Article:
Lewis had it right in The Voyage of the Dawn Treader. I loved the way Lewis summarized Eustace’s stripping, washing, and restoration: “It would be nice, and fairly nearly true, to say that from that time forth Eustace was a different boy. To be strictly accurate, he began to be a different boy. He had relapses. There were still many days when he could be very tiresome. But most of those I shall not notice. The cure had begun.” (Dawn Treader, p. 112)
The cure is the way of costly discipleship that begins in the waters of baptism that transfer us into the kingdom of grace that issues in a life of gratitude in response. This is how the Apostle Paul will write about our life as baptized disciples. To speak in any other way makes grace cheap and perverts the gospel.
By Dr. Jerry Tankersley
This is a podcast of the Sunday Sermon and portions of the worship service at Laguna Presbyterian Church. Rev. Jerry Tankersley is preaching, “Sin versus Grace: Grace Wins!” from Romans 5:12-21. We continue our sermon series in Paul’s Letter to the Romans. We are reading from The Message. This is the 2nd Sunday after Christmas.
Sermon January 4, 2014
SIN VERSUS GRACE: GRACE WINS
A couple of years ago I signed up with 23 and Me to have my DNA tested. All I had to do was collect a small container of saliva, mail it to the lab, and wait for the results. A few weeks later the report was sent to me. It told me about my genetic inheritance and potential health dangers and possibilities related to my genes. The FDA has now forbidden 23 and Me from passing on possibly misleading information about health risks until the regulatory process of vetting is completed.
Whenever I tell folks that my mother is still living at age 101 almost always the response is: “Well, Jerry, you have longevity on your side. You have good genes. You are likely to live a long life.” My response has been, “I am not sure I want to live as long as my mom and other members on both sides of my family if it means enduring the hardships of old age in the way my mom has in particular.”
I was mainly interested in the origins of my ancestral family. The report did not tell me anything I did not already know. My ancestors came from Northern Europe and the British Isles. From time to time I receive an email from 23 and Me seeking to connect me with a potential 2nd, 3rd, and 4th cousin living in another place.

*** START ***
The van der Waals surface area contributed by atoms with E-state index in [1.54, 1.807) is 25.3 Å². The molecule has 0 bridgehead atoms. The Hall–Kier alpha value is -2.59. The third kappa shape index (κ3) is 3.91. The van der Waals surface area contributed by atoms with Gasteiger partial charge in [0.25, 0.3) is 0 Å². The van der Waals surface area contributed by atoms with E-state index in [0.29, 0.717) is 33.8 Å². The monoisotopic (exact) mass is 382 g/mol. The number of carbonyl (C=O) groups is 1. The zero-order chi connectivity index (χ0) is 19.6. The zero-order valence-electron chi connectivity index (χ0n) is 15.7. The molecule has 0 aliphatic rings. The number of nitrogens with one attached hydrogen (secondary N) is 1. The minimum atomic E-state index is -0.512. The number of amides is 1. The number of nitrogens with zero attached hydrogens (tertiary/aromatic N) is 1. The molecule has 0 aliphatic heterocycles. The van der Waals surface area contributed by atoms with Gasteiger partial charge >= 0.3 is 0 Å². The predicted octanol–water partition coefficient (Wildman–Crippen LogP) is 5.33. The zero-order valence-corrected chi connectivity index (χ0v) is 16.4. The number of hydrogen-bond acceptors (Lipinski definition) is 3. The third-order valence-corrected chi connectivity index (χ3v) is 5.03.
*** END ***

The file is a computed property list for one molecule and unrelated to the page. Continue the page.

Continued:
We are aware of the great interest there is in tracing one’s genealogy and of filling out the family tree. In early America the family Bible had introductory pages upon which one could write the names of family members as far back as possible. Families have prized the family Bible and handed it down from one generation to another.
In some works of fiction the genealogy of the central characters of the story are mapped out at the beginning so that one can keep track of the story’s movement and the interconnections of the personalities and events of the larger story. Good writers of fiction create a world inhabited with persons, families, and events in a time and a place that set the boundaries for the narration. To do such work requires great imagination and insight into the dynamics of life and death.
What all of this tells us is that we are members of the human family that had its beginning in the distant past. Anthropologists have suggested that humans first came to a rational awareness of themselves as related, but also different than the animal world, somewhere in Africa and then began to migrate out of Africa to other continents. Thus began human civilization and culture.
In 1994 our group visited the museum in Narobi, Kenya, East Africa where Dr. Leaky made his discoveries in the Rift Valley. It was amazing to see the visual depiction of the origin and migration of the humans.